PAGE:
Monday, March 24, 2008

Mortgage Rescue Options

Mortgage Rescue Options
An Interest-Rate Subsidy,
Debt-Purchase Plans Come
With Moral, Legal Hazards

March 24, 2008; Page C12

Pressure is growing in Washington to help ease the housing crisis. Last week's move by regulators to reduce the amount of surplus capital held by mortgage titans Fannie Mae and Freddie Mac could help make home loans easier to find. But more direct efforts to stem foreclosures seem inevitable. The Federal Reserve's bailout of Bear Stearns may add to the political pressure to do something for homeowners, too.

If the government chooses to rescue ailing homeowners, it should aim to keep its costs and legal hassles to a minimum. And any plan should acknowledge that most people want to remain in their homes -- even if their mortgage is worth slightly more than their house. Those who send their keys to the bank -- known as "jingle-mail" -- have serious negative equity in their homes, cash-flow problems or both. If the government can ease pressure on these homeowners' cash flows, there should be fewer foreclosures.

There are options. The federal government could intervene directly, perhaps by subsidizing a temporary half-point reduction in interest rates for every percentage point a mortgage servicer cuts the rate. As government intervention goes, that approach would be fast and relatively efficient. It also would minimize moral hazard -- the reckless behavior of those who don't bear the full consequences of their actions.

Other plans are more problematic. Economist Martin Feldstein, for example, proposed that the government refinance those with negative equity on their first mortgages into lower-rate loans. But that doesn't make much sense. Given the choice between walking away from a loan worth more than the value of a house, or replacing the debt with a nondischargeable government obligation for the same amount at a slightly lower rate, few would chose the latter. It would also be an unfair boon to investors in second-lien mortgages.

Rep. Barney Frank and Sen. Christopher Dodd take a different approach. The Democrats' closely related proposals would pressure lenders to write off part of the loans held by some two million households. The borrowers would then refinance into as much as $400 billion of new loans, insured by the Federal Housing Administration.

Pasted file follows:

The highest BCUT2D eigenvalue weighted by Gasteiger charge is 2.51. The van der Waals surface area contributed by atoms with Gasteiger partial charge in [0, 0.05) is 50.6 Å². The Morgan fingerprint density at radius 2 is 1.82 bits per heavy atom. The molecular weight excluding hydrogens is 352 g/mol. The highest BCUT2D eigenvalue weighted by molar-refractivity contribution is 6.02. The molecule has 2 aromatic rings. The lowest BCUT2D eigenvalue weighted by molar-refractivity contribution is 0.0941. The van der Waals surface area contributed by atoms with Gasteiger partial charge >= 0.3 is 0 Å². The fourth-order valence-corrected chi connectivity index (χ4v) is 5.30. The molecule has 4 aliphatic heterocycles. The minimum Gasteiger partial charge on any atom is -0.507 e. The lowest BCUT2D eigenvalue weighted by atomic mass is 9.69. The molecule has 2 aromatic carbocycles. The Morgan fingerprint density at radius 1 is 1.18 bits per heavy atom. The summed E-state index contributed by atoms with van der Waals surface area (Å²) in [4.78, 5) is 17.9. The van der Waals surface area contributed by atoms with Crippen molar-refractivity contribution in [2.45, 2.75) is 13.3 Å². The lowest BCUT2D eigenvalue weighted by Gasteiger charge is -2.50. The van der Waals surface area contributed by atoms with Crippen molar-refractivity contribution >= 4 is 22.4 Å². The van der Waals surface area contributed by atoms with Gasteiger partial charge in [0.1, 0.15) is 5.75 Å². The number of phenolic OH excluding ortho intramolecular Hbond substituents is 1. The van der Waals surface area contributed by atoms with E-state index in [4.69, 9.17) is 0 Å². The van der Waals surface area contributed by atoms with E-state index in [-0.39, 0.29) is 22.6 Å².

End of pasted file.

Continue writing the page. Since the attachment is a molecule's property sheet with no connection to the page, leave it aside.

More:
Reducing the debt burden on these households would give underwater borrowers an incentive to stay put along with breathing room to make payments. But it isn't clear whether lenders will play along and reduce their loans by 15% of the current value of the homes, as the plan calls for.

If not, the government might consider another option -- that is, if it wants to go down the route of actually creating equity for homeowners. A lot of the homeowners with 2006- and 2007-vintage adjustable-rate mortgages who are now losing their houses actually have positive equity on their first mortgage. The problem is, they also have second-lien mortgages. If the government were to buy that debt at a steep discount and slash the rates or principal amounts, it would ease borrowers' cash-flow problems and allow them to stay in their homes.

The holders of the second-lien debt would probably jump at the opportunity, because, if the houses go into foreclosure, that debt would be worth less than whatever the government offers. Of course, this approach still creates moral hazard. But limiting the plan to those with positive equity on their first mortgages would minimize its total cost.

However, it wouldn't be easy. The government would have to vet appraisals carefully to ensure it was dealing with borrowers with positive equity. Also, a lot of the loans are wrapped inside mortgage-backed securities. Pulling loans out of those securities could pit one class of investor against another, and could hurt those who have bet the securities will decline in value. The government would have to craft legislation to allow it to purchase the loans without setting off a firestorm of litigation. But if it succeeded, this approach might be a cheap and effective way to stem the rising tide of foreclosures.

--Robert Cyran

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